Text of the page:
Personally, I fscking hate these cookie consent banners / modals, especially full page, in your face implementations . They don't really serve any purpose except to makes sites less usable. The ignorati click on them blindly, the well informed click on them because they know they have little choice if they want to access the site, and the better informed probably access them through a personal VPN or TOR anyway,

    The reg comments is the closest I get to using social media (apart from trolling Daily Mail readers), I don't use any of my PC's to plan illegal activities, so I don't really care if I have tracking cookies on my machine or not - the worst I've seen happen is I get adverts for lingerie after buying some for the missus. I'd rather have the cookies and live without the banners.

  4. Graham Dawson
    Stop

    I've noticed more than a few sites that show you a nice pop-up with all the tracking cookies turned off by default, but then present a big button saying something like "Use recommended defaults", which turns every single damn tracking cookie on, after which it's nearly impossible to turn them off again.

    They way they've designed it (which closes the pop-up) makes it look like you're accepting the existing settings.

  5. Tigra 07 Silver badge
    Flame

    I've noticed that declining the data collection breaks multiple sites. Are they really expecting everyone to opt in?

    Here's a fun one. PinkNews gives an accept or decline button, but then loads a wall of text and doesn't allow you to read articles if you click "decline". You can go back a page of course but it's an inconvenience they must know about and ignored just to bug people into accepting the data collection. Bastards

  6. Anonymous Coward
    Anonymous Coward

    GDP....Aaarrgggh!

    It has become a nightmare since GDPR came into effect. As other commenters here have noted, there are plenty of sites that force you to check or uncheck dozens of tracking cookies one by one.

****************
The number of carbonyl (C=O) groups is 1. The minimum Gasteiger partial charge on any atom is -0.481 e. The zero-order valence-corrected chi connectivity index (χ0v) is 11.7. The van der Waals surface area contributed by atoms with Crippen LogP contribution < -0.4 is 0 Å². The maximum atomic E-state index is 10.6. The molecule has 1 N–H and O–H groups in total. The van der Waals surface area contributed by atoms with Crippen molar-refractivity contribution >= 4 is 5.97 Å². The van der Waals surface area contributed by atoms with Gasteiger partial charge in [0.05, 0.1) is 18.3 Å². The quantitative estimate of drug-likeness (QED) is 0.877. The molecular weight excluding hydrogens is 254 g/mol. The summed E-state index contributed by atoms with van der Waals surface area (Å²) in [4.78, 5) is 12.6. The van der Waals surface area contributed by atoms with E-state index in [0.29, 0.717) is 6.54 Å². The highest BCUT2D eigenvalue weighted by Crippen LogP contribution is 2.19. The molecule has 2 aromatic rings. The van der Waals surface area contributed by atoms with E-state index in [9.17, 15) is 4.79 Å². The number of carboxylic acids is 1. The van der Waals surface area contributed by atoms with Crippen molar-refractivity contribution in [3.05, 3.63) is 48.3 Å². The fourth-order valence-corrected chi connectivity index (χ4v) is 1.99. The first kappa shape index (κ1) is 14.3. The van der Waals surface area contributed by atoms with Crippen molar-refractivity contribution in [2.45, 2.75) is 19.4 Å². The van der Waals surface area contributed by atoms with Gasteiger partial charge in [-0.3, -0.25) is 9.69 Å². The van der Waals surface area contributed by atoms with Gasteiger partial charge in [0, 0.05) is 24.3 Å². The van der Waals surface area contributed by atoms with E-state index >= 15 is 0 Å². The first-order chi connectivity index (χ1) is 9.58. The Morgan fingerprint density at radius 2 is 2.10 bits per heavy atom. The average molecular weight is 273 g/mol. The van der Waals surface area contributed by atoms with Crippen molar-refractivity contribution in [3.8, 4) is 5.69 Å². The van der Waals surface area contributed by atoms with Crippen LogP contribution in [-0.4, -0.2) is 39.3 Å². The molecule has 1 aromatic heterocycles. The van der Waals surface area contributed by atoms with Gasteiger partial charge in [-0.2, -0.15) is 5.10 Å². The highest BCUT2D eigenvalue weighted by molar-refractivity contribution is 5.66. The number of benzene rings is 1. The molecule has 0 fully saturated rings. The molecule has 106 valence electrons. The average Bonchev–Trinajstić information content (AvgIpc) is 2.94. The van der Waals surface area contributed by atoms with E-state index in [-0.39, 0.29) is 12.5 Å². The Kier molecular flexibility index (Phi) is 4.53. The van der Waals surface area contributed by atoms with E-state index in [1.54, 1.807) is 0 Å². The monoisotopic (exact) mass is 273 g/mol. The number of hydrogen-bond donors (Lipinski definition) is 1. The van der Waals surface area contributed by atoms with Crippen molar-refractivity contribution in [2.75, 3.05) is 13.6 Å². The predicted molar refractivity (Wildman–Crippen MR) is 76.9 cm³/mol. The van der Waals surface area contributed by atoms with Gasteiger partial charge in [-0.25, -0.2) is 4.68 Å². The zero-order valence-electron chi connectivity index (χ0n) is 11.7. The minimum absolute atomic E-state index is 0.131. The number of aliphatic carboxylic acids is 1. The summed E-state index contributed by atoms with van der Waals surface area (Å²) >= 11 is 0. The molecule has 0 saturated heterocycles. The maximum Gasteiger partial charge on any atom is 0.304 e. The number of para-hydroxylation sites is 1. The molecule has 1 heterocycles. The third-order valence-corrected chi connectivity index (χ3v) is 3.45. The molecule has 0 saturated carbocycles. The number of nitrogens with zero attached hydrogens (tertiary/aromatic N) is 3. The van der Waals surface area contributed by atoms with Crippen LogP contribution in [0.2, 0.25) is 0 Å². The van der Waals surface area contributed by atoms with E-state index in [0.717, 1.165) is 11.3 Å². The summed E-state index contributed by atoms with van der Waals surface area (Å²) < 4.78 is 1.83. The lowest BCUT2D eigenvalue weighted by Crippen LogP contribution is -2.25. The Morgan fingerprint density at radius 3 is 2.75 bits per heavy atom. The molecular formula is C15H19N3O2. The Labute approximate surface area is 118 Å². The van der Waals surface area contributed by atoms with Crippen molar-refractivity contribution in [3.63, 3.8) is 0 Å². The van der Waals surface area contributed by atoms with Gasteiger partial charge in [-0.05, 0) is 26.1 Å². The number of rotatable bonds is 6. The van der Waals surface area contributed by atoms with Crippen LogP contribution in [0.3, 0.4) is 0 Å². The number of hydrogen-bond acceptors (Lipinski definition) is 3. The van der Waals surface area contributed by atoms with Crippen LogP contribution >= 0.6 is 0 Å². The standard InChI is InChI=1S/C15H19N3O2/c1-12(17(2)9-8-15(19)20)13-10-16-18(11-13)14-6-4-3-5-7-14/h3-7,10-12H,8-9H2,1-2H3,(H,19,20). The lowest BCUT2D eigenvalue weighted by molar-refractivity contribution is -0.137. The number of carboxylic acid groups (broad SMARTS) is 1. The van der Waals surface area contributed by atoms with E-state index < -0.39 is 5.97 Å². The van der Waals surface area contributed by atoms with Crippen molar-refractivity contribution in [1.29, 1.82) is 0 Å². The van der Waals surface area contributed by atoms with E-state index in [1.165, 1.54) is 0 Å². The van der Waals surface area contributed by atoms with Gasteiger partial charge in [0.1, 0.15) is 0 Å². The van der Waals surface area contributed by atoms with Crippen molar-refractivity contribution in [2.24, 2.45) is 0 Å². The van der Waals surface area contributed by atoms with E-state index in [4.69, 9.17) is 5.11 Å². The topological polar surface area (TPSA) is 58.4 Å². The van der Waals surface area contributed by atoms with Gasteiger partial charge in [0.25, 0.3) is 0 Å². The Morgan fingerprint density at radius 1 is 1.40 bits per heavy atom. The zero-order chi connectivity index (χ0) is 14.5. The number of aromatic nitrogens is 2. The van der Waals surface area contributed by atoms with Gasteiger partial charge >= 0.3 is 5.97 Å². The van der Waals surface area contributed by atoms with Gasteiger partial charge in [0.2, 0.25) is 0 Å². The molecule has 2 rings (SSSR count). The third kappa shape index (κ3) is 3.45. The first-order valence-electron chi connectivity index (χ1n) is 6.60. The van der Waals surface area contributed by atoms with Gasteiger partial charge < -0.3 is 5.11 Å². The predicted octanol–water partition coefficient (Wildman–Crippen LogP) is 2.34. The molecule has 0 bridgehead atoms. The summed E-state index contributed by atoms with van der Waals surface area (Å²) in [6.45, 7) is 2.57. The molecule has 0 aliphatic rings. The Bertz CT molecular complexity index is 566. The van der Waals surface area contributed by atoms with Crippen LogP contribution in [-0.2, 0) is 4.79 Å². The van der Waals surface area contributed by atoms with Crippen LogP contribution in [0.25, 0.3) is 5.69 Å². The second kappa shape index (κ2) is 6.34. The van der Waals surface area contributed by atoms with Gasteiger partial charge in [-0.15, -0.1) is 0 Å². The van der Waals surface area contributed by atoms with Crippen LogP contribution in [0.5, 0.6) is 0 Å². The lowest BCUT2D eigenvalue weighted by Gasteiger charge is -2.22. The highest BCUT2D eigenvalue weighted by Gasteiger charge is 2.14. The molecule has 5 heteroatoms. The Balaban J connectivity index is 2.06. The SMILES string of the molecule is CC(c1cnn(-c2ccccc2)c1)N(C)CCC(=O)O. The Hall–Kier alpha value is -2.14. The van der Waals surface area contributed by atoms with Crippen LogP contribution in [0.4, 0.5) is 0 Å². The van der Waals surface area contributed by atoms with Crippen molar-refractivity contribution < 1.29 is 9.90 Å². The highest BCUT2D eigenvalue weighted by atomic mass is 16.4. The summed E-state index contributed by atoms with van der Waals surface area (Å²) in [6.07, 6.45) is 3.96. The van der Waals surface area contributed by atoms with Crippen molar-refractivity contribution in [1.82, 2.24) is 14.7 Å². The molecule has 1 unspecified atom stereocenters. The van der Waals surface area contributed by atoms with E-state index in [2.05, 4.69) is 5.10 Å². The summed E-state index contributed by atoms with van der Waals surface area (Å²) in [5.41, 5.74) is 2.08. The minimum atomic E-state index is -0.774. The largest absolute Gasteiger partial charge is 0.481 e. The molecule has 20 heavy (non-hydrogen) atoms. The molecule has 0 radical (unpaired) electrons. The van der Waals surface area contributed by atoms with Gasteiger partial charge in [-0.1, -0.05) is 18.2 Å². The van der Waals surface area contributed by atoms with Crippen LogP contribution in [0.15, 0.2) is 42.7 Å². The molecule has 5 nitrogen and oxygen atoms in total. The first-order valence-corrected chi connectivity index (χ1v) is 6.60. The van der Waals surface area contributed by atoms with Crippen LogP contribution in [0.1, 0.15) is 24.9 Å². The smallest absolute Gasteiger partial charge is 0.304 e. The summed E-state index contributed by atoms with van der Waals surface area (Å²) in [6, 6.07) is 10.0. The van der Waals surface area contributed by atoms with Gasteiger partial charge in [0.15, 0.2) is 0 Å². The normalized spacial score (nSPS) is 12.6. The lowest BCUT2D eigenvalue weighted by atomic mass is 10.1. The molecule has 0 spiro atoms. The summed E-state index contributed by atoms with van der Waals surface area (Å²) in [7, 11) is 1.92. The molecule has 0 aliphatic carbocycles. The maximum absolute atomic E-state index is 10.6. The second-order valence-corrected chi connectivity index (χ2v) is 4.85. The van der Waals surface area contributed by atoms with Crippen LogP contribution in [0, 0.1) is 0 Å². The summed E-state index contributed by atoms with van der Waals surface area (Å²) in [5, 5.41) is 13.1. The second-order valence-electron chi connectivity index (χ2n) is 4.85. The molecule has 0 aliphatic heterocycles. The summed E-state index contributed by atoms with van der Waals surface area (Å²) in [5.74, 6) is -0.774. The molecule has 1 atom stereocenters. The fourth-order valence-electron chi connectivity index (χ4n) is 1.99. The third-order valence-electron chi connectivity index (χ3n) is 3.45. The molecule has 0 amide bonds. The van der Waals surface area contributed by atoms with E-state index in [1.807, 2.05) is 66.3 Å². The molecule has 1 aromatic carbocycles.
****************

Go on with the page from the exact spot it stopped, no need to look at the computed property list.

And because my browser is set to delete cookies automatically every time I end a session, you get the nag screen EVERY TIME you subsequently come back to these sites. This stuff is quickly making many web sites unusable (Not El Reg, I hasten to add).

    One site (which shall remain nameless) simply says "you may want to think again" (or similar) if you refuse to give it carte blanche to use trackers as it sees fit, and denies access!

    1. Anonymous Coward
      Anonymous Coward

      Re: GDP....Aaarrgggh!

      "It has become a nightmare since GDPR came into effect."

      Nightmare? You don't mean utopia? There is now a banner to tell you that those websites are not worthy of your time.

      "And because my browser is set to delete cookies automatically every time I end a session"

      It's year 2000+, website changes too much for cookies to have any meaning to be kept on disk for long term. Every user should be doing that.

      1. VinceH Silver badge

        Re: GDP....Aaarrgggh!

        [Browsers set to wipe cookies at session end]

        "It's year 2000+, website changes too much for cookies to have any meaning to be kept on disk for long term. Every user should be doing that."

        Speaking as someone who also configures the browser to wipe on close, yes, I agree - browser developers should be thinking along these lines: Make this the DEFAULT behaviour if you truly value the privacy of your users.

        And as a further suggestion: Consider how to implement a UI to go hand in hand with that basic default that can be used to allow exceptions, without the user going into the settings and doing it manually - some kind of button on the toolbar, clicking on which shows the cookies in use by the currently displayed site, and an exception toggle by each one, perhaps, so it's on an individual cookie basis, not a site/domain basis.

        (Although for all I know there could be add-ons/plug-ins that offer something like that - along the same lines as Ghostery, but for adding end-of-session-wipe exceptions).

        1. Anonymous Coward
          Anonymous Coward

          Re: GDP....Aaarrgggh!

          > Make this the DEFAULT behaviour if you truly value the privacy of your users.

          > And as a further suggestion:

          Yup, fully agreed. In this day and age "private mode" is old school. That should be the default mode and then, as you suggest, you should have an "allow this site to persist data" option. Latter on we can further refine *what* data should be allowed to persist.

          Between 99 and 135 percent of sites one visits are not worth remembering about, let alone having their traces soiling one's browser's cookie store, cache store, session store, local store or indexed DB store.

    2. Anonymous Coward
      Anonymous Coward

      Re: It has become a nightmare since GDPR came into effect.

      It wasn't a nightmare before though, because I was being silently exploited so that was fine.

      Honestly, all the bitching on here sounds like you'd rather be tracked round the internet because "clicking is hard".